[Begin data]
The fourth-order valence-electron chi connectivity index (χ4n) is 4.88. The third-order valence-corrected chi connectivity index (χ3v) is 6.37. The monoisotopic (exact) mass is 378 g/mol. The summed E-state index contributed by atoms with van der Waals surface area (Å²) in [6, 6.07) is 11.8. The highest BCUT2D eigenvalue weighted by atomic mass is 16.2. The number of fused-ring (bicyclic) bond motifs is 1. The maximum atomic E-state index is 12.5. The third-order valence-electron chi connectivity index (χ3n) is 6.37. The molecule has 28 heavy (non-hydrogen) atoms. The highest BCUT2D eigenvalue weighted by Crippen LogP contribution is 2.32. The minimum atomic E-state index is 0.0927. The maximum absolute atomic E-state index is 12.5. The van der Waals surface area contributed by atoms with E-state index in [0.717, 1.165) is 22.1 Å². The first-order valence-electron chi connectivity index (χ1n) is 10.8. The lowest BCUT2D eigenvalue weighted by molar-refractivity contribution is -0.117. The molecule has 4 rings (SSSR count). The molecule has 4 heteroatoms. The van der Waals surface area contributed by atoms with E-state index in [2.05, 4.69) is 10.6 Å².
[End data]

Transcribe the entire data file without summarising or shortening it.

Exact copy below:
The fourth-order valence-electron chi connectivity index (χ4n) is 4.88. The third-order valence-corrected chi connectivity index (χ3v) is 6.37. The monoisotopic (exact) mass is 378 g/mol. The summed E-state index contributed by atoms with van der Waals surface area (Å²) in [6, 6.07) is 11.8. The highest BCUT2D eigenvalue weighted by atomic mass is 16.2. The number of fused-ring (bicyclic) bond motifs is 1. The maximum atomic E-state index is 12.5. The third-order valence-electron chi connectivity index (χ3n) is 6.37. The molecule has 28 heavy (non-hydrogen) atoms. The highest BCUT2D eigenvalue weighted by Crippen LogP contribution is 2.32. The minimum atomic E-state index is 0.0927. The maximum absolute atomic E-state index is 12.5. The van der Waals surface area contributed by atoms with E-state index in [0.717, 1.165) is 22.1 Å². The first-order valence-electron chi connectivity index (χ1n) is 10.8. The lowest BCUT2D eigenvalue weighted by molar-refractivity contribution is -0.117. The molecule has 4 rings (SSSR count). The molecule has 4 heteroatoms. The van der Waals surface area contributed by atoms with E-state index in [2.05, 4.69) is 10.6 Å².